Chennai: For the first time in the history of more than half a million Tamil repatriates from Sri Lanka who continue to struggle hard to survive in the plantation regions of the state because of the plummeting prices of tea, coffee, rubber and pepper, a youngster from the segment, who battled poverty and fought against heavy odds, has become an Indian Administrative Service (IAS) officer. It was history of sorts last week when Inbasekar Kalimuthu, who hails from a Tamil repatriate plantation workers’ family of obscure Padassery village in Pandalur taluk of Nilgiris district, became assistant collector of Kozhikode district in Kerala.
Inbasekar represents the impoverished and backward Tamil repatriates who occupy certain pockets of hill stations Nilgiris, Kodaikanal and Yercaud. “We are a community displaced twice. Our forefathers had been uprooted from their native places way back in 1823 as the British wanted them to clear Sri Lanka’s forests to set up tea estates there. They were forced to look for a new home after the Sri Lankan government stripped them of their citizenship once it gained independence in 1948,’’ said Inbasekar in an interaction with Deccan Chronicle.
Unmindful of the threats posed by wild elephants en route, Inbasekar, who studied in government schools of Pandalur, became an agricultural scientist after studying in Tamil Nadu Agriculture University in Coimbatore and Hyderabad Agriculture University. He bagged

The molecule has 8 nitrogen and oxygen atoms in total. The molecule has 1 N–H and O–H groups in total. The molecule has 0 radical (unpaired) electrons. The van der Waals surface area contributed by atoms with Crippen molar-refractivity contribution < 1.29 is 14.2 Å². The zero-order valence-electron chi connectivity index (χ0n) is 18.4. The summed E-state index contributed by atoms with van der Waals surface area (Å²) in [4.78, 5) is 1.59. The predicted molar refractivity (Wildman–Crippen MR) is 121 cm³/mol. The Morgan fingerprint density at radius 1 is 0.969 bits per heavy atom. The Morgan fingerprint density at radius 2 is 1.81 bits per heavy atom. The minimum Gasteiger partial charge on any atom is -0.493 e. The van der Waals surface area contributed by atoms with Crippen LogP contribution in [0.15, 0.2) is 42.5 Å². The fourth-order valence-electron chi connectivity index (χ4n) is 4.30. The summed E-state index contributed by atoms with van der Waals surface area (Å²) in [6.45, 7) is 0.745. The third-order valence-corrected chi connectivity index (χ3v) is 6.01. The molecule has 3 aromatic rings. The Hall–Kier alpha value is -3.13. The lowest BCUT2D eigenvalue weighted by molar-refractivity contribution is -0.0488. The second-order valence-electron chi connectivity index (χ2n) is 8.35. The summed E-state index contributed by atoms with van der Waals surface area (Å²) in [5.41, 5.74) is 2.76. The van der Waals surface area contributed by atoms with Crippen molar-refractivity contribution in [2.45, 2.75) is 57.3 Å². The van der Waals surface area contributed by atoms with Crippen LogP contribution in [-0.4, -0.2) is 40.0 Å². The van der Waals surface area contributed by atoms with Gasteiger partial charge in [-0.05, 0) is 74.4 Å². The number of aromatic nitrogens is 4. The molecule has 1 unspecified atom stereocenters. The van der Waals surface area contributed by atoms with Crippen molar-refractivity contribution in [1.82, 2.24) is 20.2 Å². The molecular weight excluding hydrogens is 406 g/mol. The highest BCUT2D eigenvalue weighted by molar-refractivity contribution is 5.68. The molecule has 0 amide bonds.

IAS while working as a scientist with agricultural research centre in Delhi. It was sheer will and determination that brought him the laurels. His assuming of the new position has brought a cheer to the faces of the repatriate community.
It was in October 1964 that the Indian Prime Minister, Lal Bahadur Shastri, signed a pact with his Sri Lankan counterpart Sirimavo Bandaranayake agreeing to take back a huge chunk of Tamils of Indian origin. The only concession the Lankan government made was that of the 8.25 lakh Tamils identified to be of Indian origin it agreed to absorb 3 lakh as its own. In 1974, another bilateral agreement was signed under which
India would absorb another 75,000 people and Lanka an additional 75,000 as its nationals so that the ratio would read: For every seven Tamils repatriated to India, Sri Lanka would grant citizenship to four. The entire process was expected to be completed by October 1981. The repatriation which began in 1968 continued till 1983, when the ferry service between Talaimannar in Sri Lanka and Rameswaram in India was suspended due to the militancy in northern Sri Lanka.
“As traditional plantation workers, our families are in distress due to the severe crisis existing in the field. Hope my new office would help invite public attention to the survival struggles of my community,’’ he said.
According to a policy note issued by the TN government, 4,59,410 persons have been repatriated to India of whom 3,33,843 are covered by the agreements and the balance represents a natural increase. Another 60,000 people have come in through the air route since then.